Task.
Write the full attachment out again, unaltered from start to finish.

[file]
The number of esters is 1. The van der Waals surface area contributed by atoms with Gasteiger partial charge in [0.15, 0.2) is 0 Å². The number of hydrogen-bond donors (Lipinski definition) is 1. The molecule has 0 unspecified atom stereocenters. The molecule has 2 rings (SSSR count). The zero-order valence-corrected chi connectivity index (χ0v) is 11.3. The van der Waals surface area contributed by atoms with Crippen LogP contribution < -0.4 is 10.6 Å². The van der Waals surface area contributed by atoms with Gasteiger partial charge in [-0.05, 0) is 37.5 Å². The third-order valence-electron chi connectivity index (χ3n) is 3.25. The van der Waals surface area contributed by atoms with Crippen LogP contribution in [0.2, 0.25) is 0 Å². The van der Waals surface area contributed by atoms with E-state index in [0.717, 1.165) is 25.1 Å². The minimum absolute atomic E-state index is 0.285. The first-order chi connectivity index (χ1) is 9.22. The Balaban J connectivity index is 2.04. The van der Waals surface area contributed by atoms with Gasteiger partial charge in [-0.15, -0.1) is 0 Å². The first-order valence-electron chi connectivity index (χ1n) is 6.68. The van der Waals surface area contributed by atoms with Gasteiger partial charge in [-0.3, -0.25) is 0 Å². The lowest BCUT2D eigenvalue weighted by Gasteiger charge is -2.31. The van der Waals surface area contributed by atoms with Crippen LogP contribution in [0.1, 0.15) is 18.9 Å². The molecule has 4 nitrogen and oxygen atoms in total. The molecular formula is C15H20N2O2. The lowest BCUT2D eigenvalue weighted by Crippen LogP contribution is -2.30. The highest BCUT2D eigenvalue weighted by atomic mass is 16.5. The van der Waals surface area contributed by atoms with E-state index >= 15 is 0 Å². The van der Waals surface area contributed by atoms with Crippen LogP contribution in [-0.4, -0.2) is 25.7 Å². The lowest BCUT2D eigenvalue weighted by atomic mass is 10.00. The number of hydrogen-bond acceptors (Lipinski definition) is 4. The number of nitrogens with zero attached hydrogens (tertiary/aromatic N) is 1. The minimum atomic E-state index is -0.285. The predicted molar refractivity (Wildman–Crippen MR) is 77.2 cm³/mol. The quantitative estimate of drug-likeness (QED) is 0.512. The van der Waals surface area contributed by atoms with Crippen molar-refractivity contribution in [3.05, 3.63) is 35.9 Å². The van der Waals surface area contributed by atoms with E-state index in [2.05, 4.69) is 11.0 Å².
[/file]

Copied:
The number of esters is 1. The van der Waals surface area contributed by atoms with Gasteiger partial charge in [0.15, 0.2) is 0 Å². The number of hydrogen-bond donors (Lipinski definition) is 1. The molecule has 0 unspecified atom stereocenters. The molecule has 2 rings (SSSR count). The zero-order valence-corrected chi connectivity index (χ0v) is 11.3. The van der Waals surface area contributed by atoms with Crippen LogP contribution < -0.4 is 10.6 Å². The van der Waals surface area contributed by atoms with Gasteiger partial charge in [-0.05, 0) is 37.5 Å². The third-order valence-electron chi connectivity index (χ3n) is 3.25. The van der Waals surface area contributed by atoms with Crippen LogP contribution in [0.2, 0.25) is 0 Å². The van der Waals surface area contributed by atoms with E-state index in [0.717, 1.165) is 25.1 Å². The minimum absolute atomic E-state index is 0.285. The first-order chi connectivity index (χ1) is 9.22. The Balaban J connectivity index is 2.04. The van der Waals surface area contributed by atoms with Gasteiger partial charge in [-0.15, -0.1) is 0 Å². The first-order valence-electron chi connectivity index (χ1n) is 6.68. The van der Waals surface area contributed by atoms with Gasteiger partial charge in [-0.3, -0.25) is 0 Å². The lowest BCUT2D eigenvalue weighted by Gasteiger charge is -2.31. The van der Waals surface area contributed by atoms with Crippen LogP contribution in [0.1, 0.15) is 18.9 Å². The molecule has 4 nitrogen and oxygen atoms in total. The molecular formula is C15H20N2O2. The lowest BCUT2D eigenvalue weighted by Crippen LogP contribution is -2.30. The highest BCUT2D eigenvalue weighted by atomic mass is 16.5. The van der Waals surface area contributed by atoms with E-state index >= 15 is 0 Å². The van der Waals surface area contributed by atoms with Crippen LogP contribution in [-0.4, -0.2) is 25.7 Å². The lowest BCUT2D eigenvalue weighted by atomic mass is 10.00. The number of hydrogen-bond acceptors (Lipinski definition) is 4. The number of nitrogens with zero attached hydrogens (tertiary/aromatic N) is 1. The minimum atomic E-state index is -0.285. The predicted molar refractivity (Wildman–Crippen MR) is 77.2 cm³/mol. The quantitative estimate of drug-likeness (QED) is 0.512. The van der Waals surface area contributed by atoms with Crippen molar-refractivity contribution in [3.05, 3.63) is 35.9 Å². The van der Waals surface area contributed by atoms with E-state index in [2.05, 4.69) is 11.0 Å².